New York University's independent student newspaper, established in 1973.

Washington Square News

New York University's independent student newspaper, established in 1973.

Washington Square News

New York University's independent student newspaper, established in 1973.

Washington Square News

Hunan Slurp, home to mouthwatering meats and noodle Narnia

From decadent noodle soups to divine takes on traditional Chinese cuisine, Hunan Slurp will surely cure any winter woes.

Hunan Slurp, a contemporary Chinese eatery located in the East Village, serves up luscious noodle and entree dishes in homage to head chef Chao Wang’s home — the Hunan province in China. However, the restaurant’s menu is far from your average Chinese home cooking — each dish is treated like a piece of art, handcrafted to perfection.

A dark blue bowl filled with red broth, pork ribs, vegetables, rice noodles and half an egg placed on a white marble table.
Pork rib and rice noodles (Qianshan Weng for WSN)

Easily the most eye-catching dish was the rice noodle dish with spare ribs. From the precise placement of the marinated egg on top to the glistening round chunks of braised pork rib, this dish looked like something straight out of a Studio Ghibli film. The chili oil-infused broth was particularly enchanting, coating each noodle with a blazing red sheen reminiscent of fire — and fire it was. The spice didn’t kill my tongue, but numbed it enough to enjoy the palatable sensation of spice without the pain.

For a lighter option, the Chinese cauliflower stir-fried with pork belly was a refreshing escape from the numbness. Although I’ve never been a fan of white cloud cauliflower, this one had an entrancing green hue with nicely browned tops and a not-too-crunchy exterior. The leaves of the cauliflower soaked up the essence of wok hei, the elusive smoky flavor resulting from wok cooking methods. If you’re someone who detests vegetables — because, same — try this dish. Its use of dried chilis will make you forget that you’re eating something relatively healthy.

A white plate filled with fried cauliflower, pork belly and red pepper placed on a white marble table.
Chinese cauliflower stir-fried with pork belly (Qianshan Weng for WSN)

Next, I dived right into the beer duck from Hunan Slurp’s limited-time collaboration with Tsingtao Brewery, a renowned brewery based in China. Smothered in a rich sauce of chilis, ginger and a Tsingtao beer reduction, the duck was incredibly tender and left the corners of my lips in a pleasant mess. Each bite of the duck, when paired with the green bell peppers, was a harmonious blend of both firm and soft textures. However, I wish the duck pieces contained fewer bones so that I wouldn’t have had to pull out tiny bits mid-chew.

A green plate filled with duck, green and red pepper and pieces of garlic placed on a white marble table alongside two other dishes.
Duck braised with chili pepper and ginger (Qianshan Weng for WSN)

Although I thought the duck was tender, my final dish took the cake for meat that melts in your mouth. The braised pork belly with potato was one of the best I have ever had, beating any Southern-style barbecue or Chinese bao sandwich for me.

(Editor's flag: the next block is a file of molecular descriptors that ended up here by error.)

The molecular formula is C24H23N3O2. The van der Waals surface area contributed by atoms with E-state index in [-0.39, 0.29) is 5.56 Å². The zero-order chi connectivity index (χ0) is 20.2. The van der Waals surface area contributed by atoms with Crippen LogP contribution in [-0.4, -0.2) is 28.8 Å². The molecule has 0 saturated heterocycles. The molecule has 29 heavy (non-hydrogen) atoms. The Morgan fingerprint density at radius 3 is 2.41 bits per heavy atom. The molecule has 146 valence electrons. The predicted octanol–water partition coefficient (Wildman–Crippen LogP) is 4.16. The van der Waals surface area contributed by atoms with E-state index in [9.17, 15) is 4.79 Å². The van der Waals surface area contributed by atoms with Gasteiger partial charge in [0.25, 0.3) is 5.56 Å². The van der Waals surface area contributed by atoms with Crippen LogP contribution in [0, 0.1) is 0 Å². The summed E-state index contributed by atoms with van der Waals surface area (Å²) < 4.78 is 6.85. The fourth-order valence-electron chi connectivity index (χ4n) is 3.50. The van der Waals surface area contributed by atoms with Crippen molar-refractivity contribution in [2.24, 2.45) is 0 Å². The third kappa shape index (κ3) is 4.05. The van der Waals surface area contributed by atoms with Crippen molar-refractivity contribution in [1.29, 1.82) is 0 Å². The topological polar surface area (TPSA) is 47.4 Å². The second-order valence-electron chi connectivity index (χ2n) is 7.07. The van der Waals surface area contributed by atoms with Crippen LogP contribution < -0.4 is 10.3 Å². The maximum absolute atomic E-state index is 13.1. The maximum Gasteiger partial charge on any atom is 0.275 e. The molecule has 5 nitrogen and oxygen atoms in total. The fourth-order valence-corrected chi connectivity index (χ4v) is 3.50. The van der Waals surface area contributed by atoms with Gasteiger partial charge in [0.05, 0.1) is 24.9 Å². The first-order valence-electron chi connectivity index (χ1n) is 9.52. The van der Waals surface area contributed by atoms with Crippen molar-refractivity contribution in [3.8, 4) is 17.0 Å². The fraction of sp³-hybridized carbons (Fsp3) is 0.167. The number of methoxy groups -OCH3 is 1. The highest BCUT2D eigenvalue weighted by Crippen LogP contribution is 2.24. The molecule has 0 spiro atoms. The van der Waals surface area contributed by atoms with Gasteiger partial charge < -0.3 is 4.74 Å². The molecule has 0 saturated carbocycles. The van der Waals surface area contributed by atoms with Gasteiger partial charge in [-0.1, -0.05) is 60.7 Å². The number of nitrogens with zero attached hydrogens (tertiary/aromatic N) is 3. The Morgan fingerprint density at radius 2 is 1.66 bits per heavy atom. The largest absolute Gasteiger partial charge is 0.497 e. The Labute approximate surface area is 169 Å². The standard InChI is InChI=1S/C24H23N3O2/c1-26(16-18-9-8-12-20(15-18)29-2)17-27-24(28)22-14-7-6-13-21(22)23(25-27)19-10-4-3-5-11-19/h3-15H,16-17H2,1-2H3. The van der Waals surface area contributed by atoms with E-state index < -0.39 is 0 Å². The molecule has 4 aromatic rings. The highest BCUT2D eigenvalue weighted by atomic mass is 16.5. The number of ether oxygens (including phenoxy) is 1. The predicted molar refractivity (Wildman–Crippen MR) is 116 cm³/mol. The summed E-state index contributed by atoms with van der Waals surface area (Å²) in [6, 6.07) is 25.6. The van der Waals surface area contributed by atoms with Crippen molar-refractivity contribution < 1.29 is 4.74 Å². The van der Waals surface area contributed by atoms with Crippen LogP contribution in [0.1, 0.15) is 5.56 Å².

I first took notice of the portion — the amount of pork belly was so generous that I knew I wouldn’t finish the plate, even though I usually tend to. Then, I took my first bite, and my, my, it was otherworldly. Each lump of pork belly was covered in a slightly sweet sauce with scallions, but not so much to the point of drowning. But because of that sauce, the fat rendering of the pork belly had a heavenly balance between being solid and liquid. Even before you take your first bite, the fat is still intact. But right after, it becomes liquid gold.

A light blue plate filled with pork belly and potatoes placed on a white marble table.
Braised pork belly with potato (Qianshan Weng for WSN)

Topping off the meal, I was served a complimentary Basque cheesecake with vanilla ice cream. While it was nothing extraordinary, I appreciated the cheesecake’s subtle Earl Grey flavor as it acted as a great palate cleanser after such a heavy feast.

Aside from the typical ramen shops and pho spots, if you’re in the mood for an elevated noodle-slurping experience, Hunan Slurp is worth a try. From noodles, meat and rice, authentic Hunan cuisine does it all.

Contact Andrea Lui at [email protected].

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About the Contributors
Andrea Lui
Andrea Lui, Dining Editor
Andrea Lui is a sophomore at Stern studying Business with concentrations in Finance and Computing & Data Science and a minor in Business of Entertainment, Media and Technology. She developed a profound love for writing while performing poetry, prose and dramatic monologues for over 10 years as a competitive public speaker. At NYU, she's also an Admissions Ambassador and serves as the External Relations Co-Director of the Board of Undergraduate Stern Women in Business. Andrea is on a mission to try every single restaurant in New York City … Check out @lui.andrea on Instagram to see if she succeeds.
Qianshan Weng
Qianshan Weng, Multimedia Editor
Qianshan Weng is a junior studying Media, Culture and Communication and Journalism. You may pronounce his name as "chi''en-shan", or, if it makes your life easier, just call him "Ben." He grew up in Shenzhen, China, and has spent the last five years or so saying that he wants to learn Cantonese. The answers to the questions "when will he finally start?" and "why is this taking him so long?" remain mysteries, even to himself. You can reach out to him at [email protected]

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